As soon we will engage in more depth, you will realize how Windows Presentation Foundation is more about working and creating Graphical User Interface doing things in its own original way rather than doing it the Windows way.
Windows Presentation Foundation Features:
Windows Presentation Foundation is no doubt one of the most featured frameworks for developing Graphical User Interfaces. Of many great features some are listed below:
Getting Started with WPF:
The environment setup for using WPF is quite simple all you need to do is to install an IDE that supports C# and XAML. For Windows Presentation Foundation we will be using Visual Studio as most of the developers are familiar with it. You just have to download the Visual Studio Community from the visual studio’s site and get going with the installation process. Use the link below to go to the download page of Visual Studio Community download your respective version and install the application.
For those of you who are keen on following the absolute right instructions a detailed installation process describing link has been added below. Just make sure to follow the same exact steps and you will end up doing just fine!
Creating and Designing you first Windows Presentation Foundation Application:
If you have ever been in development, you will already know that the first program that a developer writes is the printing of a Hello World program. Guess what Techxperts, we are going to do the same. In your very first interaction with the Windows Presentation Foundation, we will be creating a Graphical User Interface for printing Hello World.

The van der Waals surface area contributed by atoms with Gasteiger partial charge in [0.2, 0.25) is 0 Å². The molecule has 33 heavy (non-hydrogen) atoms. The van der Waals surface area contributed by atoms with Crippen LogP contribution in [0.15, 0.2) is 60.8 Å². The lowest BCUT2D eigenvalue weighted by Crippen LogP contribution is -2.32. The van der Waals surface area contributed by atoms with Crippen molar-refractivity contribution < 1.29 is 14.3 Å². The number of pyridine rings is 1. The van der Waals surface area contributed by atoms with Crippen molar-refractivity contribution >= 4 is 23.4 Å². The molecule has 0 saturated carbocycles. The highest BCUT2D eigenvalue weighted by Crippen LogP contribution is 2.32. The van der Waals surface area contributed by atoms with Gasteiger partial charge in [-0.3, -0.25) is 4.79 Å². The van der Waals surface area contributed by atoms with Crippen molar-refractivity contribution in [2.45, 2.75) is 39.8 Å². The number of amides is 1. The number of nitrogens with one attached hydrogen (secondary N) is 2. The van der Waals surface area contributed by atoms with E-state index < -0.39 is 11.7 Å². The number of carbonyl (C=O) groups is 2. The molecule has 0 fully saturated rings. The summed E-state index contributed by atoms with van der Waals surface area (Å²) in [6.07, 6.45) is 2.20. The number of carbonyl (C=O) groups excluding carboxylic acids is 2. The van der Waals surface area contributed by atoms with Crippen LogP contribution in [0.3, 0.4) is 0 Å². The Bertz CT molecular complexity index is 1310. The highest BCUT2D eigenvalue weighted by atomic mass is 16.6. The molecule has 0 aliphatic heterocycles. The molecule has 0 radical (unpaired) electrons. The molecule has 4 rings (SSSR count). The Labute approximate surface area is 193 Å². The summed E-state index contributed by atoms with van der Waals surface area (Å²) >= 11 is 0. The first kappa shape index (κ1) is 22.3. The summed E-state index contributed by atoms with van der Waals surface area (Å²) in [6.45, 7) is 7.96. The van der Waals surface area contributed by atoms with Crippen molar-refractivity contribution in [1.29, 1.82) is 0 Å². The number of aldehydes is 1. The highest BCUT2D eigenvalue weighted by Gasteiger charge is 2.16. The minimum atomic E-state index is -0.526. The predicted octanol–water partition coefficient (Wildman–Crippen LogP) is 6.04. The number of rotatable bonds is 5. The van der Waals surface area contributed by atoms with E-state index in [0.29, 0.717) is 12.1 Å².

1. After you are done installing the Visual Studio Community open the application and Select the Create Project Option (Duh, pretty easy right?).
2. Now the next windows will appear, you will see plenty of options to develop different type of applications based of what programming language or technology stack you want to use. Search for WPF and select the option as shown in the figure below:
3. Now set up the project name, its destination/path and the solution name.
4. There you will see a MainWindow.xaml tab. We are going to write all of our code in that particular tab.
5. Now before writing any code we will see various XAML information key words and their roles:
The XAML Code:
Above mentioned information is pretty much the basic tags and namespaces we’ll use in this tutorial. If you have studied web development, you’d have already have a slight knowledge of what tags are. The < > contains certain keywords which perform certain objects/functions. < > represents the starting of a function/object and </> represents the ending of a function/object. Most of the name of the objects are self-explanatory and can be understood by their name, for example the “textblock” tag defines a text containing block.
Now that we have the information (table) and basic understanding of the XAML code let us take a look at how the “Hello World!” printed GUI is made using WPF.
The Hello World Output:
Click on the start/debugging icon (green play button) or press F5. If your code is free of errors, it will show the out like this:
Wolllaaaah! There you go. You have your first basic WPF XAML based Graphical User Interface that displays the Hello World Text Box.
I know the technical details right now will be pretty blur to you guys. I’ve tried to cover more details in the review video which will revise your basic concepts about the things we’ve discussed above. The video also covers more details about the code we’ve used to display the graphical user interface in more detail so don’t forget to watch the video below.